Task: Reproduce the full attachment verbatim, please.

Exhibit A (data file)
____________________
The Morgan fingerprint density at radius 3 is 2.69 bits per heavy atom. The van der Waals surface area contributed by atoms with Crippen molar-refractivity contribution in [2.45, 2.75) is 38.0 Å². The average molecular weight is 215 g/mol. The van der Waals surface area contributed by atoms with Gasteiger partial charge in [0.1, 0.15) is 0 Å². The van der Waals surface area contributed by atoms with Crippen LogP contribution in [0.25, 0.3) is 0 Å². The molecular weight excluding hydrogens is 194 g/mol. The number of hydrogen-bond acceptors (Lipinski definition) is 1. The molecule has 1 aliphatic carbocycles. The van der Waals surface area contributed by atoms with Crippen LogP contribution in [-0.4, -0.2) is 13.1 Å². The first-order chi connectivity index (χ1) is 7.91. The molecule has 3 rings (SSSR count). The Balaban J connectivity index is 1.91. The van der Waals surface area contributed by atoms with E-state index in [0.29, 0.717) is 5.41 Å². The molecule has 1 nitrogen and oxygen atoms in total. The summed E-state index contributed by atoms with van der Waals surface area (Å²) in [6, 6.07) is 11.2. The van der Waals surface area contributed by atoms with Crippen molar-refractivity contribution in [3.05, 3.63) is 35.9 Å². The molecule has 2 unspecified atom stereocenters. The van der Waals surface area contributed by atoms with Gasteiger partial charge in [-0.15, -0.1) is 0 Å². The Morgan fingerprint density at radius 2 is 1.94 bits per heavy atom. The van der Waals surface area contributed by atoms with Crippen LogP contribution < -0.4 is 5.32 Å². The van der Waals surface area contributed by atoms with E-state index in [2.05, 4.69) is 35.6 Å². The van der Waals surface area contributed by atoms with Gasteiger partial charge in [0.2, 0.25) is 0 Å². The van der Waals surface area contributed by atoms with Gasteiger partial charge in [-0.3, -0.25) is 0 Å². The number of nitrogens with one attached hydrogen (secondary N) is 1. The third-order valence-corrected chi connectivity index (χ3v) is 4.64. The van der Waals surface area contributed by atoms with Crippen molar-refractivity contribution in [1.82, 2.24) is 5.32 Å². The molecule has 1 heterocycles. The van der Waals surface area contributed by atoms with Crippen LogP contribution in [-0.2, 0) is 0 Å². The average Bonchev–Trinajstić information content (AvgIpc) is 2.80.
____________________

The Morgan fingerprint density at radius 3 is 2.69 bits per heavy atom. The van der Waals surface area contributed by atoms with Crippen molar-refractivity contribution in [2.45, 2.75) is 38.0 Å². The average molecular weight is 215 g/mol. The van der Waals surface area contributed by atoms with Gasteiger partial charge in [0.1, 0.15) is 0 Å². The van der Waals surface area contributed by atoms with Crippen LogP contribution in [0.25, 0.3) is 0 Å². The molecular weight excluding hydrogens is 194 g/mol. The number of hydrogen-bond acceptors (Lipinski definition) is 1. The molecule has 1 aliphatic carbocycles. The van der Waals surface area contributed by atoms with Crippen LogP contribution in [-0.4, -0.2) is 13.1 Å². The first-order chi connectivity index (χ1) is 7.91. The molecule has 3 rings (SSSR count). The Balaban J connectivity index is 1.91. The van der Waals surface area contributed by atoms with E-state index in [0.29, 0.717) is 5.41 Å². The molecule has 1 nitrogen and oxygen atoms in total. The summed E-state index contributed by atoms with van der Waals surface area (Å²) in [6, 6.07) is 11.2. The van der Waals surface area contributed by atoms with Crippen molar-refractivity contribution in [3.05, 3.63) is 35.9 Å². The molecule has 2 unspecified atom stereocenters. The van der Waals surface area contributed by atoms with Gasteiger partial charge in [-0.15, -0.1) is 0 Å². The Morgan fingerprint density at radius 2 is 1.94 bits per heavy atom. The van der Waals surface area contributed by atoms with Crippen LogP contribution < -0.4 is 5.32 Å². The van der Waals surface area contributed by atoms with E-state index in [2.05, 4.69) is 35.6 Å². The van der Waals surface area contributed by atoms with Gasteiger partial charge in [0.2, 0.25) is 0 Å². The van der Waals surface area contributed by atoms with Gasteiger partial charge in [-0.3, -0.25) is 0 Å². The number of nitrogens with one attached hydrogen (secondary N) is 1. The third-order valence-corrected chi connectivity index (χ3v) is 4.64. The van der Waals surface area contributed by atoms with Crippen molar-refractivity contribution in [1.82, 2.24) is 5.32 Å². The molecule has 1 heterocycles. The van der Waals surface area contributed by atoms with Crippen LogP contribution in [-0.2, 0) is 0 Å². The average Bonchev–Trinajstić information content (AvgIpc) is 2.80.